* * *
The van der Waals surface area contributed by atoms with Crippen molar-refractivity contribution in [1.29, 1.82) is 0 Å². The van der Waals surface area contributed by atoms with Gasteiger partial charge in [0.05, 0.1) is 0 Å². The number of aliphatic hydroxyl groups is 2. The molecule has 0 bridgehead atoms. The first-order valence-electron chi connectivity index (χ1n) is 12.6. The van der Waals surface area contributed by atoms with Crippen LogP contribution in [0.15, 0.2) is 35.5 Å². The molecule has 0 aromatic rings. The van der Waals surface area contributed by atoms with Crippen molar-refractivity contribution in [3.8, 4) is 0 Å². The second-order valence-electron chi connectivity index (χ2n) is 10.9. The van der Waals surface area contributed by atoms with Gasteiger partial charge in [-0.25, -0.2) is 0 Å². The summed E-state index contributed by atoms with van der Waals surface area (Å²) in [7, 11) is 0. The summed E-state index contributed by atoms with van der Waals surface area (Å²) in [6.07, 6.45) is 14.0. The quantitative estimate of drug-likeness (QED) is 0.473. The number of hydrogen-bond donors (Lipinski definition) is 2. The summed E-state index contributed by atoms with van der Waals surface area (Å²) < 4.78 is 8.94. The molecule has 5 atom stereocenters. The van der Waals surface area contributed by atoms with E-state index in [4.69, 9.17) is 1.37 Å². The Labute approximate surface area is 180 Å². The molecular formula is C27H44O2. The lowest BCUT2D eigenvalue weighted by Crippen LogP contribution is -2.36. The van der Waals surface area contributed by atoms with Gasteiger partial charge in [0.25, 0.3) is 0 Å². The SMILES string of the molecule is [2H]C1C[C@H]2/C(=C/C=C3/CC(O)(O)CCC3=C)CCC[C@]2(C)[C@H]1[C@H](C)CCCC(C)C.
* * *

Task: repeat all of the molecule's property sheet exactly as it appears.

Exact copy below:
The van der Waals surface area contributed by atoms with Crippen molar-refractivity contribution in [1.29, 1.82) is 0 Å². The van der Waals surface area contributed by atoms with Gasteiger partial charge in [0.05, 0.1) is 0 Å². The number of aliphatic hydroxyl groups is 2. The molecule has 0 bridgehead atoms. The first-order valence-electron chi connectivity index (χ1n) is 12.6. The van der Waals surface area contributed by atoms with Crippen LogP contribution in [0.15, 0.2) is 35.5 Å². The molecule has 0 aromatic rings. The van der Waals surface area contributed by atoms with Crippen molar-refractivity contribution in [3.8, 4) is 0 Å². The second-order valence-electron chi connectivity index (χ2n) is 10.9. The van der Waals surface area contributed by atoms with Gasteiger partial charge in [-0.25, -0.2) is 0 Å². The summed E-state index contributed by atoms with van der Waals surface area (Å²) in [7, 11) is 0. The summed E-state index contributed by atoms with van der Waals surface area (Å²) in [6.07, 6.45) is 14.0. The quantitative estimate of drug-likeness (QED) is 0.473. The number of hydrogen-bond donors (Lipinski definition) is 2. The summed E-state index contributed by atoms with van der Waals surface area (Å²) < 4.78 is 8.94. The molecule has 5 atom stereocenters. The van der Waals surface area contributed by atoms with E-state index in [4.69, 9.17) is 1.37 Å². The Labute approximate surface area is 180 Å². The molecular formula is C27H44O2. The lowest BCUT2D eigenvalue weighted by Crippen LogP contribution is -2.36. The van der Waals surface area contributed by atoms with Gasteiger partial charge in [0.25, 0.3) is 0 Å². The SMILES string of the molecule is [2H]C1C[C@H]2/C(=C/C=C3/CC(O)(O)CCC3=C)CCC[C@]2(C)[C@H]1[C@H](C)CCCC(C)C.